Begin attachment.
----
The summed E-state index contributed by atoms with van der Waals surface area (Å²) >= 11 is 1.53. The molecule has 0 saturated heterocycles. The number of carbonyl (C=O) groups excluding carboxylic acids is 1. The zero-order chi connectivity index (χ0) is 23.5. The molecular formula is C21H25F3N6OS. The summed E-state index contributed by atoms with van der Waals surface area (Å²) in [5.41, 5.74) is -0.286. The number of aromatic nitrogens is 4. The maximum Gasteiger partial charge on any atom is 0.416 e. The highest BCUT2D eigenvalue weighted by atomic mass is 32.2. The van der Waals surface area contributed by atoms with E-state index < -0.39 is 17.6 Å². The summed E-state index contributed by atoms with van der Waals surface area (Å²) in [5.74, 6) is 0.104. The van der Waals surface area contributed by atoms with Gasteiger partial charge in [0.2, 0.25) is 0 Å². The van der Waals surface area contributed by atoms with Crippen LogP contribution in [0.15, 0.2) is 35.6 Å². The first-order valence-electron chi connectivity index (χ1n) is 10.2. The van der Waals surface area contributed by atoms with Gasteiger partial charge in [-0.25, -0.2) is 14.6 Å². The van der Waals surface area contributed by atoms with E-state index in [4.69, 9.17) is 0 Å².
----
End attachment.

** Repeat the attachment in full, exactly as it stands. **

The summed E-state index contributed by atoms with van der Waals surface area (Å²) >= 11 is 1.53. The molecule has 0 saturated heterocycles. The number of carbonyl (C=O) groups excluding carboxylic acids is 1. The zero-order chi connectivity index (χ0) is 23.5. The molecular formula is C21H25F3N6OS. The summed E-state index contributed by atoms with van der Waals surface area (Å²) in [5.41, 5.74) is -0.286. The number of aromatic nitrogens is 4. The maximum Gasteiger partial charge on any atom is 0.416 e. The highest BCUT2D eigenvalue weighted by atomic mass is 32.2. The van der Waals surface area contributed by atoms with E-state index < -0.39 is 17.6 Å². The summed E-state index contributed by atoms with van der Waals surface area (Å²) in [5.74, 6) is 0.104. The van der Waals surface area contributed by atoms with Gasteiger partial charge in [0.2, 0.25) is 0 Å². The van der Waals surface area contributed by atoms with Crippen LogP contribution in [0.15, 0.2) is 35.6 Å². The first-order valence-electron chi connectivity index (χ1n) is 10.2. The van der Waals surface area contributed by atoms with Gasteiger partial charge in [-0.25, -0.2) is 14.6 Å². The van der Waals surface area contributed by atoms with E-state index in [4.69, 9.17) is 0 Å².